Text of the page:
Stay tuned — ’cause we’re not done

We’re working hard to continue to innovate to make a much more seamless experience for developers and administrators alike to manage storage in a containerized environment.

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We’ve delivered a number of industry-first innovations over the past year and will continue to focus on enabling a seamless user experience for developers and administrators looking to adopt containers as the preferred deployment platform. Stay tuned.

Storage appliances take cover!

New performance and sizing guidance on Red Hat Gluster Storage with QCT hardware

By Will McGrath, Partner Marketing, Red Hat Storage

I’m an oldest sibling. They say the traits of the oldest include being mature and dependable, while rebellion and excitement are often characteristics of the youngest. Think of the Prodigal Son parable.

Brothers in arms

On the surface, it’s possible to draw a parallel to the Red Hat Storage products. Red Hat Gluster Storage was the first product in Red Hat’s quiver. Distributed, POSIX­-compatible, scale-out file storage software, Gluster has added several modern architectural features over the years — geo­-replication, erasure coding, bit rot detection, self healing and tiering, to mention a few.

Ceph was recently (April 2014) added to the portfolio and garnered attention as the new kid on the block, but also partly because it addresses the rapidly growing object storage market and has been the most preferred platform for OpenStack1. As younger siblings often do, Ceph tends to hog the spotlight.

This week, elder sibling Red Hat Gluster Storage made a statement about its maturity in the marketplace and open source community, while also reinforcing the message around choice that Red Hat’s software-defined storage portfolio offers to customers.

New performance and sizing guide for Gluster

QCT (Quanta Cloud Technology), whose parent company, Quanta Computer, Inc., is probably the least-known leading server vendor in the world, has worked with Red Hat to produce the industry’s first Red Hat Gluster Storage Performance and Sizing Guide.

QCT and Red Hat have performed extensive testing to characterize optimized configurations for deploying Red Hat Gluster Storage on several QCT servers, with the goal of providing a highly prescriptive recommendation to end customers on how best to tailor storage to the demands of their workloads.

A slew of different configuration options were tested:

  • Small, medium, and large file operations
  • Standard and dense server chassis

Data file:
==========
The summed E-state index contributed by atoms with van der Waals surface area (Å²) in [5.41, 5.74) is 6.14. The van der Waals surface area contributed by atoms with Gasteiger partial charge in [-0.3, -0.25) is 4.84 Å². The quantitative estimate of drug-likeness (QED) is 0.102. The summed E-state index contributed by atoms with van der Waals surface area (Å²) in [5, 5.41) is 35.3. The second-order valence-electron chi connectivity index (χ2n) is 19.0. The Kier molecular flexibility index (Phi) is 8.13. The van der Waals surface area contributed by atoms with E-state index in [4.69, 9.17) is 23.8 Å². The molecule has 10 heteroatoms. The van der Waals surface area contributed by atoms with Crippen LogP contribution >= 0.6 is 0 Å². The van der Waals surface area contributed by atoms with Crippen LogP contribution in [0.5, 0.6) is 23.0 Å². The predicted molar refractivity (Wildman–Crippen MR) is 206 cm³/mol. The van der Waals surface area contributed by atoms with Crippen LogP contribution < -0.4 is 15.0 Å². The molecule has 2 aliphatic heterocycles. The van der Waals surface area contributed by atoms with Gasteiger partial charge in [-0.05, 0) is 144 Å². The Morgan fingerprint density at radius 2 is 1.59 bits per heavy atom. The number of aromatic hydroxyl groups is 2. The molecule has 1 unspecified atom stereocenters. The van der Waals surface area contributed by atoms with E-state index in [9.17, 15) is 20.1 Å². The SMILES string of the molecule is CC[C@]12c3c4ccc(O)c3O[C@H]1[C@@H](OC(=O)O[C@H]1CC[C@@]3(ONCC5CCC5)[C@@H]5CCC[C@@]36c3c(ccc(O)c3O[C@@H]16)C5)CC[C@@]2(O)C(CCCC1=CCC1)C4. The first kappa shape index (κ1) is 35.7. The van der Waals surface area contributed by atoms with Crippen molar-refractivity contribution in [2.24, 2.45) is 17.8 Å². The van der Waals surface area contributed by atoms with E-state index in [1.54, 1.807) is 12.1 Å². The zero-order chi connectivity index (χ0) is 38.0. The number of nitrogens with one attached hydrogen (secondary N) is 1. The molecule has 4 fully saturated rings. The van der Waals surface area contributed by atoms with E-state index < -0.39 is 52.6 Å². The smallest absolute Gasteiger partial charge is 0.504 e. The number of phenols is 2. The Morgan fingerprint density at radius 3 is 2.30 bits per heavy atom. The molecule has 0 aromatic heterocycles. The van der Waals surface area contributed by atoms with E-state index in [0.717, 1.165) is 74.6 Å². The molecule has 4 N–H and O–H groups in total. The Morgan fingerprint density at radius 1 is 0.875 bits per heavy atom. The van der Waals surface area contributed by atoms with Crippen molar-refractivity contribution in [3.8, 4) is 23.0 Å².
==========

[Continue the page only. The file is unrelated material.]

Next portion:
• JBOD vs. RAID6 storage layouts
  • Replicated and dispersed (erasure coding) volumes
  • SSD tiering vs. non­-tiering
  • Self-­healing with different cluster sizes

QCT has gone a step beyond co­-producing the 34­-page joint performance and sizing guide and created single SKUs, to make ordering much easier for cost/capacity­-optimized and throughput­-optimized configurations.

The following diagram highlights QCT’s naming convention:

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(Note: You can find more details on QCT’s part-number variants in Appendix A of the Performance and Sizing Guide on the QCT website).

The performance and sizing guide and ready-to-­order SKUs from QCT go a long way in cementing the market and thought leadership of open, software-defined storage in a rapidly evolving landscape.

Sister, sister!

While the new performance and sizing guide represents significant value to customers curious about the best server configurations for a particular workload, it also serves as a data point in the overarching message about the ability to control the very guts of enterprise storage, something that traditional appliances generally cannot offer.

Gluster has made waves recently, as a significantly lower cost alternative to EMC Isilon for certain workloads and for being supported within multiple public clouds.

While Gluster has gained traction in the press as providing persistent file storage for containers in Red Hat’s OpenShift Container Platform, Ceph enjoys its status as the preferred block storage platform for OpenStack private cloud builders. Each has their own niche, strengths, and, more important, their own tribe. Gluster and Ceph as upstream open source communities are vibrant and, like young siblings, growing at different rates. Gluster is a larger community (with a larger customer base), while Ceph is growing faster.

Needless to say, they are both equally loved by the Red Hat family, and continue to enjoy strong engineering and marketing focus, to help customers build world-class storage for their applications.

1OpenStack User Survey (April 2016)